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Orthopedic Research Online Journal

Manual Dexterity Training for Orthopaedic Residents - Non-Patient based Methodologies

Submission: August 03, 2020;Published: September 02, 2020

DOI: 10.31031/OPROJ.2020.07.000665

ISSN : 2576-8875
Volume7 Issue3


Background: Orthopaedic surgical techniques are complex, rapidly evolving, and require significant training to attain competence. Hindrances to acquiring these complex skills during residency include: work hour restrictions, inconsistent case volumes, and policy changes centered on operating room (OR) efficiency and patient safety. The evolution of orthopaedic training in response to these challenges forced the development of non-patient-based training methods outside of the OR. Understanding how orthopaedic residents develop and retain surgical skills will hopefully provide more efficient training. The different methods, their respective advantages, and evidence of their efficacy is necessary to direct resident training in the future.

Methods: PubMed and Google Scholar were searched for literature related to orthopaedic resident training. The resulting articles were used to find other manuscripts pertinent to the subject. Training methods involving patients were excluded.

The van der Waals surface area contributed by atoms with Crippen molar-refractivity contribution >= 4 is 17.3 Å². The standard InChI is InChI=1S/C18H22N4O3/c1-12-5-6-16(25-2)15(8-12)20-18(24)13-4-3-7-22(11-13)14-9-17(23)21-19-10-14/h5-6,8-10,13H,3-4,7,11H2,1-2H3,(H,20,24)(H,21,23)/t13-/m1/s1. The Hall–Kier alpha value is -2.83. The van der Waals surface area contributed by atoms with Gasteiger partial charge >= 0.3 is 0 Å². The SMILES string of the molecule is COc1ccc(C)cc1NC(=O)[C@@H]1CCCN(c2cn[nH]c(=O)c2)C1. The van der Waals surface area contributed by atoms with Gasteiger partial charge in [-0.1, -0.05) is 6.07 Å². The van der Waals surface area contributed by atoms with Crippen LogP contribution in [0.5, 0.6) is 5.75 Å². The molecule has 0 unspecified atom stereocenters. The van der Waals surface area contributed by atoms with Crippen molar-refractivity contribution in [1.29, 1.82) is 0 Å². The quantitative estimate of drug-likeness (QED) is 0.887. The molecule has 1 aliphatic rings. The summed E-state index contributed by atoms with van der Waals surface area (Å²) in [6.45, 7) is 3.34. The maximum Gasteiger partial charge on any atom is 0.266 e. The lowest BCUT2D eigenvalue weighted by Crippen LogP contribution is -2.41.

Results: Non-patient-based methods for orthopaedic resident surgical training include cognitive training for knowledge acquisition, low fidelity models for basic skills, bench-top models for arthroscopic skill development, cadaveric and animal models, synthetic bone models, and virtual reality simulators. Evidence for the type of training resulting in the most robust skills acquisition and retention, supports targeted, deliberate practice in spaced repetitions using a competency-based curriculum.

Conclusion: A variety of non-patient based methods exist for surgical skill development, aimed at mitigating challenges faced by orthopaedic residents. Despite their abundance, evidence supporting direct transfer of skills learned via these methods to the OR is rare in orthopedics. Barriers to their use and implementation, namely a lack of funding, are prevalent.

Keywords: Orthopaedics; Surgical education; Simulation; Arthroscopy; Clinical competence; Resident training

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